Both of us are taking a small breather after the publication of Denial of Service. The breather is for at least three reasons. One, we are, for the moment, heartily sick of reading Denial of Service, as much as we like the book (it’s like eating turkey for five straight days after Thanksgiving: no matter how delicious the bird, enough, already!). Two, we are concentrating on marketing activities for DoS (e.g., readings at book stores). Three, one of us has been doing market research for book 3, the working title of which is Murder Mo’ Bettah and which takes place in Hawai’i.
Truth in advertising: “market research” is a slightly grandiose term for what was, in reality, a desperately needed vacation for one of us, who booked 7 days in Hawai’i because she can operate on “autopilot” when there and because she wanted to surf her brains out. (Being a blond, surfing her brains out admittedly did not take all that long.) The other of us gave the vacationer some pointers on “needed market research” for book three in terms of finding background material, getting a feel for local color, and the like, much of which was ignored in the interests of “market research on who makes the best Mai Tai on Waikīkī Beach.” (Whee.) Note: the answer to that question is indubitably the Halekulani for a multiplicity of reasons, including the fact that pineapple juice – which most watering holes on Waikīkī insist on adding to their Mai Tais – has Absolutely No Place in a Mai Tai. (The Halekulani also has a delightful concoction known as a Liliko’i (Passion Fruit) Daiquiri that is not only delicious but counts as a serving of fruit. As everyone knows.)
No matter how familiar someplace seems to you if you go there a lot – and both of us have been to Hawai’i many times – writing about a place is different than visiting it. More to the point, you can go to the same place many times, yet not really see it. The request was for specific “background/color” for the book and this, the vacationer spent time actually looking at what she had experienced so many times.
One of the more colorful aspects of Waikīkī (besides the frequent ‘anuenue – rainbows – as showers move over the Ko’olaus – is the evening “street scene.” Kalākaua Avenue – the closest thing to a “main drag” in Waikīkī and the street that fronts most of the hotels as well as Kuhio Beach before it peters out around Kapi’olani Park – is always active but never more so than at night. For starters, you have a slew of people handing out pamphlets for everything from going to the gun range (an indoor shooting range on Waikīkī) to how to find Jesus. (Hint: He’s not lost: you are!)*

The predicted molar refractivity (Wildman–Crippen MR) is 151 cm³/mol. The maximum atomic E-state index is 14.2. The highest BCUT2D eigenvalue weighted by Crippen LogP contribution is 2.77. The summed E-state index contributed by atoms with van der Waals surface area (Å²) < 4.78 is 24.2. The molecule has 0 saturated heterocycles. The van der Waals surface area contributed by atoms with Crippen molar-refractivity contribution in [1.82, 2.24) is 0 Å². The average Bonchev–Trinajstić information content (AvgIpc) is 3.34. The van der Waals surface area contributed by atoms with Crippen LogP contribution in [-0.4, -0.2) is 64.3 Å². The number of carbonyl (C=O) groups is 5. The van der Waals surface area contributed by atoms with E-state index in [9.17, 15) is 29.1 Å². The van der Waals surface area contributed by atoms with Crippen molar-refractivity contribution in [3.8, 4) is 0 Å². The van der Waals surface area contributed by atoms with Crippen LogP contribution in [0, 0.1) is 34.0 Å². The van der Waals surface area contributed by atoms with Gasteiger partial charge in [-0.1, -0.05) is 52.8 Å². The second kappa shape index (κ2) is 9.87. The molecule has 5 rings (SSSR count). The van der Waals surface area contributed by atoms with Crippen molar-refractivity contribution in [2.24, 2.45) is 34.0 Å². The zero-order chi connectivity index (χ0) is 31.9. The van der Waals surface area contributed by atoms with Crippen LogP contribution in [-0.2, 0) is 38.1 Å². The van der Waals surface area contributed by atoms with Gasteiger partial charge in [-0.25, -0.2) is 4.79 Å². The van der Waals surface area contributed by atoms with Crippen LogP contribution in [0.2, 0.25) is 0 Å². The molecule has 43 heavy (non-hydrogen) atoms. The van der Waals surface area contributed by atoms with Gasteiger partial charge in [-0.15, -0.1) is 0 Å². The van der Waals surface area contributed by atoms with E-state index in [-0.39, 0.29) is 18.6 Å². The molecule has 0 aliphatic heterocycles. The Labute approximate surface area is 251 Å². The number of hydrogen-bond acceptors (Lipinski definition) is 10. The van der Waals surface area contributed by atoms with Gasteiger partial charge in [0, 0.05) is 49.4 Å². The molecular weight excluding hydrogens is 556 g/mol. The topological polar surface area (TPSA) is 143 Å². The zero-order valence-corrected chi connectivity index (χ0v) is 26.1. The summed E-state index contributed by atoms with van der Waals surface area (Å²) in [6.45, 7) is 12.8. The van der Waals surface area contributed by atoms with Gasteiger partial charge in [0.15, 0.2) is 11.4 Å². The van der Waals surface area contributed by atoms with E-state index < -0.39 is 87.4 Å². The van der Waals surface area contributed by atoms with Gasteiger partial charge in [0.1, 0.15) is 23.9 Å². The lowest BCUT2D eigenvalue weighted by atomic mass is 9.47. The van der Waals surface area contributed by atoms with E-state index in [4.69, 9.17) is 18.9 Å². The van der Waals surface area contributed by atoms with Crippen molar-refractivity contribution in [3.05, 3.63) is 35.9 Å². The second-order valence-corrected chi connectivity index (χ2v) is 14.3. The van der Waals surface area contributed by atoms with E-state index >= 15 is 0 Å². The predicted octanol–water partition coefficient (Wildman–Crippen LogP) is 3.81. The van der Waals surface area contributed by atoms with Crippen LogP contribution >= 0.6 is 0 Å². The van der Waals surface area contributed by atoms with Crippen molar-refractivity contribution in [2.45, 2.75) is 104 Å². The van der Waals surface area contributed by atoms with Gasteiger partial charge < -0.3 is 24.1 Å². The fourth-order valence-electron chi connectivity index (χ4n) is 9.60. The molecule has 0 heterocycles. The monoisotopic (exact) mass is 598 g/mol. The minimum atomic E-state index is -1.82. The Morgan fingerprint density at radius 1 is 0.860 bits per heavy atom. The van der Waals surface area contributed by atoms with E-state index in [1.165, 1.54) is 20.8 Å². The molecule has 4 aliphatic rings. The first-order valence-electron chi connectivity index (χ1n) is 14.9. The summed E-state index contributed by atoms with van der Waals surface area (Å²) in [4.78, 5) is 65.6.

Then, there are the “living statues” (maybe there is a more au courant term for them but we do not know what it is): the folks who dress up in silver (or gold or black) painted clothing with silver (or gold or black) body paint, who don’t move for – a long time. (Donations welcome.) There are also street musicians (e.g., an 11-year-old kid playing Hawaiian music on a trumpet, for something completely different). (Donations welcome.) There are street artists – either caricaturists or those who do chalk drawings on the pavement. (Donations welcome.) There are also street vendors of lei (Hawaiian flower garlands) or practitioners of lau hala (the weaving of fronds of the hala tree into hats, bowls and the like). To set the scene for all these characters, we have the chain of “tourist paraphernalia and kōkua (help) known as ABC Stores. Whatever you forgot to pack or need to enjoy the water, prevent sunburn or recover from sunburn because you picked a wussy SPF, you can find it at an ABC Store, and there is one every 65 feet or so on every street beginning with a ‘K’ in Waikīkī.**
There is more, much more, in the area of background material that we have both catalogued for book 3. One of them may not make it into the book, but it is the reason we continue to love Hawai’i and makes it so special: the air. As soon as you get off the plane, whether it is in Honolulu or Kona or Līhue, you are bathed with air that is the perfect (not too hot, not too cool) temperature, that has moisture (but isn’t disgustingly humid) and is scented with plumeria. The air in Hawai’i is like nowhere else: the fabled trade winds caress you and your ‘uhane (soul) feels refreshed and restored.
*One of us notes that these street scene participants are all welcome upgrades from the slew of Hare Krishnas in years past (whose endless cymbal clanging and near frantic jumping around made one want to rush up and direct them to the nearest men’s room to relieve their obvious distress) and “extremely well dressed ladies of the evening” that used to frequent Waikīkī in the years when we first started going there.
**That’s a joke. In Hawai’i, with the exception of a few “grandfathered” English names, all streets have Hawaiian names and most of those begin with ‘K’ on account of the direct article in Hawaiian begins with a ‘K’. So we have (just in Waikīkī): Kalākaua, Kuhio, Koa, Kapuni, Ka’iulani. Kapahulu, etc.